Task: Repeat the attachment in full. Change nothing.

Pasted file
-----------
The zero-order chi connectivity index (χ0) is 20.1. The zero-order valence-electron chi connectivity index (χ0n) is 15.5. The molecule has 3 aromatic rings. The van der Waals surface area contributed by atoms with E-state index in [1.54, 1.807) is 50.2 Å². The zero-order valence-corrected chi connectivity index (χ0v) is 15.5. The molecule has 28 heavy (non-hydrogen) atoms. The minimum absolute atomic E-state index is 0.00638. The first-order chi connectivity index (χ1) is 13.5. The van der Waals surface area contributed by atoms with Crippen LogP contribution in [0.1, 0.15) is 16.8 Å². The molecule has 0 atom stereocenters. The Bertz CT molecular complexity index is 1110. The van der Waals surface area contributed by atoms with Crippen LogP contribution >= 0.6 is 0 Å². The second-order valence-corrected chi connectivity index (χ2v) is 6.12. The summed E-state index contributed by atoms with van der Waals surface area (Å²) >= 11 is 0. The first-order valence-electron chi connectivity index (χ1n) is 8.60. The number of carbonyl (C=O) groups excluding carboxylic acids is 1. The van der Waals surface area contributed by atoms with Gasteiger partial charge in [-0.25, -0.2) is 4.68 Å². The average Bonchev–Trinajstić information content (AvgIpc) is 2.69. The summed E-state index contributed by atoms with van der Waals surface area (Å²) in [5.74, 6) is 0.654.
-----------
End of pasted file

The zero-order chi connectivity index (χ0) is 20.1. The zero-order valence-electron chi connectivity index (χ0n) is 15.5. The molecule has 3 aromatic rings. The van der Waals surface area contributed by atoms with E-state index in [1.54, 1.807) is 50.2 Å². The zero-order valence-corrected chi connectivity index (χ0v) is 15.5. The molecule has 28 heavy (non-hydrogen) atoms. The minimum absolute atomic E-state index is 0.00638. The first-order chi connectivity index (χ1) is 13.5. The van der Waals surface area contributed by atoms with Crippen LogP contribution in [0.1, 0.15) is 16.8 Å². The molecule has 0 atom stereocenters. The Bertz CT molecular complexity index is 1110. The van der Waals surface area contributed by atoms with Crippen LogP contribution >= 0.6 is 0 Å². The second-order valence-corrected chi connectivity index (χ2v) is 6.12. The summed E-state index contributed by atoms with van der Waals surface area (Å²) >= 11 is 0. The first-order valence-electron chi connectivity index (χ1n) is 8.60. The number of carbonyl (C=O) groups excluding carboxylic acids is 1. The van der Waals surface area contributed by atoms with Gasteiger partial charge in [-0.25, -0.2) is 4.68 Å². The average Bonchev–Trinajstić information content (AvgIpc) is 2.69. The summed E-state index contributed by atoms with van der Waals surface area (Å²) in [5.74, 6) is 0.654.